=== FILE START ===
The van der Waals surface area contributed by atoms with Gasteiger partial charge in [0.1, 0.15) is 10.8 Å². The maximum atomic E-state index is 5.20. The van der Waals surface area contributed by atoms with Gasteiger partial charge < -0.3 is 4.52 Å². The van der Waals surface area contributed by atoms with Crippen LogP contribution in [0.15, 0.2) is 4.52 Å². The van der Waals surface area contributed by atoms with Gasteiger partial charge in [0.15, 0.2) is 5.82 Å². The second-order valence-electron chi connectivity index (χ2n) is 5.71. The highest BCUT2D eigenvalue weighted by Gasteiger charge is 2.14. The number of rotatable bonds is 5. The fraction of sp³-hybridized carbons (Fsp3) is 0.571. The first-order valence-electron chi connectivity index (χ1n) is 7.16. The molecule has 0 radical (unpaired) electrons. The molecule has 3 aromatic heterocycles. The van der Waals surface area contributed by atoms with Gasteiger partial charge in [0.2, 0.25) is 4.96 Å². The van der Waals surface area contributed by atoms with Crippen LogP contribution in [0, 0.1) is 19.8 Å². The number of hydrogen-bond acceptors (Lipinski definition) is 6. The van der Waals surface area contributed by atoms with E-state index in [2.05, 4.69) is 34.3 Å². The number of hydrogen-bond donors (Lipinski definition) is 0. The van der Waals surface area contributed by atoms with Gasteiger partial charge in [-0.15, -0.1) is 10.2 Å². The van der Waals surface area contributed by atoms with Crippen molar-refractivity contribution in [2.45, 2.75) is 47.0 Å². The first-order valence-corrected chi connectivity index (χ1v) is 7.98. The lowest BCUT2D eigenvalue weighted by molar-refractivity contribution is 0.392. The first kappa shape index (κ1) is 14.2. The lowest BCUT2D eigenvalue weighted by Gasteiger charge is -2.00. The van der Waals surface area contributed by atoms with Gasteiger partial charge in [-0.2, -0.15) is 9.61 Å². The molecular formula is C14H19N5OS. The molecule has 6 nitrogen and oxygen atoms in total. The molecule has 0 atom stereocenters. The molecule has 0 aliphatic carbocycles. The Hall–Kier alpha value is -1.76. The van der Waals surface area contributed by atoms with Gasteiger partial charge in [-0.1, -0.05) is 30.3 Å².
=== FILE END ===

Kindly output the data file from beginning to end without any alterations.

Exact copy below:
The van der Waals surface area contributed by atoms with Gasteiger partial charge in [0.1, 0.15) is 10.8 Å². The maximum atomic E-state index is 5.20. The van der Waals surface area contributed by atoms with Gasteiger partial charge < -0.3 is 4.52 Å². The van der Waals surface area contributed by atoms with Crippen LogP contribution in [0.15, 0.2) is 4.52 Å². The van der Waals surface area contributed by atoms with Gasteiger partial charge in [0.15, 0.2) is 5.82 Å². The second-order valence-electron chi connectivity index (χ2n) is 5.71. The highest BCUT2D eigenvalue weighted by Gasteiger charge is 2.14. The number of rotatable bonds is 5. The fraction of sp³-hybridized carbons (Fsp3) is 0.571. The first-order valence-electron chi connectivity index (χ1n) is 7.16. The molecule has 0 radical (unpaired) electrons. The molecule has 3 aromatic heterocycles. The van der Waals surface area contributed by atoms with Gasteiger partial charge in [0.2, 0.25) is 4.96 Å². The van der Waals surface area contributed by atoms with Crippen LogP contribution in [0, 0.1) is 19.8 Å². The number of hydrogen-bond acceptors (Lipinski definition) is 6. The van der Waals surface area contributed by atoms with E-state index in [2.05, 4.69) is 34.3 Å². The number of hydrogen-bond donors (Lipinski definition) is 0. The van der Waals surface area contributed by atoms with Gasteiger partial charge in [-0.15, -0.1) is 10.2 Å². The van der Waals surface area contributed by atoms with Crippen molar-refractivity contribution in [2.45, 2.75) is 47.0 Å². The first-order valence-corrected chi connectivity index (χ1v) is 7.98. The lowest BCUT2D eigenvalue weighted by molar-refractivity contribution is 0.392. The first kappa shape index (κ1) is 14.2. The lowest BCUT2D eigenvalue weighted by Gasteiger charge is -2.00. The van der Waals surface area contributed by atoms with Gasteiger partial charge in [-0.2, -0.15) is 9.61 Å². The molecular formula is C14H19N5OS. The molecule has 6 nitrogen and oxygen atoms in total. The molecule has 0 atom stereocenters. The molecule has 0 aliphatic carbocycles. The Hall–Kier alpha value is -1.76. The van der Waals surface area contributed by atoms with Gasteiger partial charge in [-0.1, -0.05) is 30.3 Å².